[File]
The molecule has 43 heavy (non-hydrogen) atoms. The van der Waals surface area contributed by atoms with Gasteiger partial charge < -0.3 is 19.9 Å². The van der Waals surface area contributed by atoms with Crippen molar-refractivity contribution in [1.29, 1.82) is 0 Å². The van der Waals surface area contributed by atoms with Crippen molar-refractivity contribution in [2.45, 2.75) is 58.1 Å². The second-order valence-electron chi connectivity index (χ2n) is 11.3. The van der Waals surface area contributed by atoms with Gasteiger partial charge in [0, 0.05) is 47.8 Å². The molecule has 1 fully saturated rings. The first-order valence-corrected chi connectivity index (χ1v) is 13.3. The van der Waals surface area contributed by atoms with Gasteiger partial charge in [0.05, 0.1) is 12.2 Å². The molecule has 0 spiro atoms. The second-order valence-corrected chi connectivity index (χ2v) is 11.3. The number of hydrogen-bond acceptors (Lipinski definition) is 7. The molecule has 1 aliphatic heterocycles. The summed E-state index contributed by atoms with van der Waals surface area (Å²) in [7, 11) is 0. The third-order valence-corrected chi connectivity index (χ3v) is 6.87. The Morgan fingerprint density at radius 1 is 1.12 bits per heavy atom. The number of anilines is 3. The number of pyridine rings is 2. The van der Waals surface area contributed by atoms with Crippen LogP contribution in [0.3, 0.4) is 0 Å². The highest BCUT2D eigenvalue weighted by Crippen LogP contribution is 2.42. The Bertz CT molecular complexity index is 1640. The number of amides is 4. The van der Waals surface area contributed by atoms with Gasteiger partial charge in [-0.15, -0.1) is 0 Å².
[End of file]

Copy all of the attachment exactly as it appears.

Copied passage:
The molecule has 43 heavy (non-hydrogen) atoms. The van der Waals surface area contributed by atoms with Gasteiger partial charge < -0.3 is 19.9 Å². The van der Waals surface area contributed by atoms with Crippen molar-refractivity contribution in [1.29, 1.82) is 0 Å². The van der Waals surface area contributed by atoms with Crippen molar-refractivity contribution in [2.45, 2.75) is 58.1 Å². The second-order valence-electron chi connectivity index (χ2n) is 11.3. The van der Waals surface area contributed by atoms with Gasteiger partial charge in [0, 0.05) is 47.8 Å². The molecule has 1 fully saturated rings. The first-order valence-corrected chi connectivity index (χ1v) is 13.3. The van der Waals surface area contributed by atoms with Gasteiger partial charge in [0.05, 0.1) is 12.2 Å². The molecule has 0 spiro atoms. The second-order valence-corrected chi connectivity index (χ2v) is 11.3. The number of hydrogen-bond acceptors (Lipinski definition) is 7. The molecule has 1 aliphatic heterocycles. The summed E-state index contributed by atoms with van der Waals surface area (Å²) in [7, 11) is 0. The third-order valence-corrected chi connectivity index (χ3v) is 6.87. The Morgan fingerprint density at radius 1 is 1.12 bits per heavy atom. The number of anilines is 3. The number of pyridine rings is 2. The van der Waals surface area contributed by atoms with Crippen LogP contribution in [0.3, 0.4) is 0 Å². The highest BCUT2D eigenvalue weighted by Crippen LogP contribution is 2.42. The Bertz CT molecular complexity index is 1640. The number of amides is 4. The van der Waals surface area contributed by atoms with Gasteiger partial charge in [-0.15, -0.1) is 0 Å².